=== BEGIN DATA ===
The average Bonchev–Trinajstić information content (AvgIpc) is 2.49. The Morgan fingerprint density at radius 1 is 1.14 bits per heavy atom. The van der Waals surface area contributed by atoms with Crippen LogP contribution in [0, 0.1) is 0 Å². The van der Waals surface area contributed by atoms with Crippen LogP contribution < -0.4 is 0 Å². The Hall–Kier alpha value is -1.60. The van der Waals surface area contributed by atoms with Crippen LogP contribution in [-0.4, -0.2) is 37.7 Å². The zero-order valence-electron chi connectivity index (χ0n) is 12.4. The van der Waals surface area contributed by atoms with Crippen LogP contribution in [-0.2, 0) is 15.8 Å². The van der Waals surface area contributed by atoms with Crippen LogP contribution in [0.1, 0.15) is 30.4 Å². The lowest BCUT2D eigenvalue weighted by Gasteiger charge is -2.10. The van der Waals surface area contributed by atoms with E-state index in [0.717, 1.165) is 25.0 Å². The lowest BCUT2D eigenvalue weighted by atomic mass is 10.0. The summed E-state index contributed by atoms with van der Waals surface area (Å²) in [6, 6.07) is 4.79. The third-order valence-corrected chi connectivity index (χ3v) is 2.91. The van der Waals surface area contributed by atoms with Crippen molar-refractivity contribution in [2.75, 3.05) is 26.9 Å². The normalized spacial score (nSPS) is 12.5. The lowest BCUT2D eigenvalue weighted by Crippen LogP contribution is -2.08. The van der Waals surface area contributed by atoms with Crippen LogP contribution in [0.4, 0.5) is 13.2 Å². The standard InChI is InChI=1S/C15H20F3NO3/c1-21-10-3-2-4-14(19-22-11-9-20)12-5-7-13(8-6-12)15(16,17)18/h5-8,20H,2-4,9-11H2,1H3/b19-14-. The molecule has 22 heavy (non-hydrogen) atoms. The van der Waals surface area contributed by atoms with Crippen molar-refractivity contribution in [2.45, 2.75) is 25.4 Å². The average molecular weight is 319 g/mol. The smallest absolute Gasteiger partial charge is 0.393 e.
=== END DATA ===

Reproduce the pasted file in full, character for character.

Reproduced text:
The average Bonchev–Trinajstić information content (AvgIpc) is 2.49. The Morgan fingerprint density at radius 1 is 1.14 bits per heavy atom. The van der Waals surface area contributed by atoms with Crippen LogP contribution in [0, 0.1) is 0 Å². The van der Waals surface area contributed by atoms with Crippen LogP contribution < -0.4 is 0 Å². The Hall–Kier alpha value is -1.60. The van der Waals surface area contributed by atoms with Crippen LogP contribution in [-0.4, -0.2) is 37.7 Å². The zero-order valence-electron chi connectivity index (χ0n) is 12.4. The van der Waals surface area contributed by atoms with Crippen LogP contribution in [-0.2, 0) is 15.8 Å². The van der Waals surface area contributed by atoms with Crippen LogP contribution in [0.1, 0.15) is 30.4 Å². The lowest BCUT2D eigenvalue weighted by Gasteiger charge is -2.10. The van der Waals surface area contributed by atoms with E-state index in [0.717, 1.165) is 25.0 Å². The lowest BCUT2D eigenvalue weighted by atomic mass is 10.0. The summed E-state index contributed by atoms with van der Waals surface area (Å²) in [6, 6.07) is 4.79. The third-order valence-corrected chi connectivity index (χ3v) is 2.91. The van der Waals surface area contributed by atoms with Crippen molar-refractivity contribution in [2.75, 3.05) is 26.9 Å². The normalized spacial score (nSPS) is 12.5. The lowest BCUT2D eigenvalue weighted by Crippen LogP contribution is -2.08. The van der Waals surface area contributed by atoms with Crippen LogP contribution in [0.4, 0.5) is 13.2 Å². The standard InChI is InChI=1S/C15H20F3NO3/c1-21-10-3-2-4-14(19-22-11-9-20)12-5-7-13(8-6-12)15(16,17)18/h5-8,20H,2-4,9-11H2,1H3/b19-14-. The molecule has 22 heavy (non-hydrogen) atoms. The van der Waals surface area contributed by atoms with Crippen molar-refractivity contribution in [2.45, 2.75) is 25.4 Å². The average molecular weight is 319 g/mol. The smallest absolute Gasteiger partial charge is 0.393 e.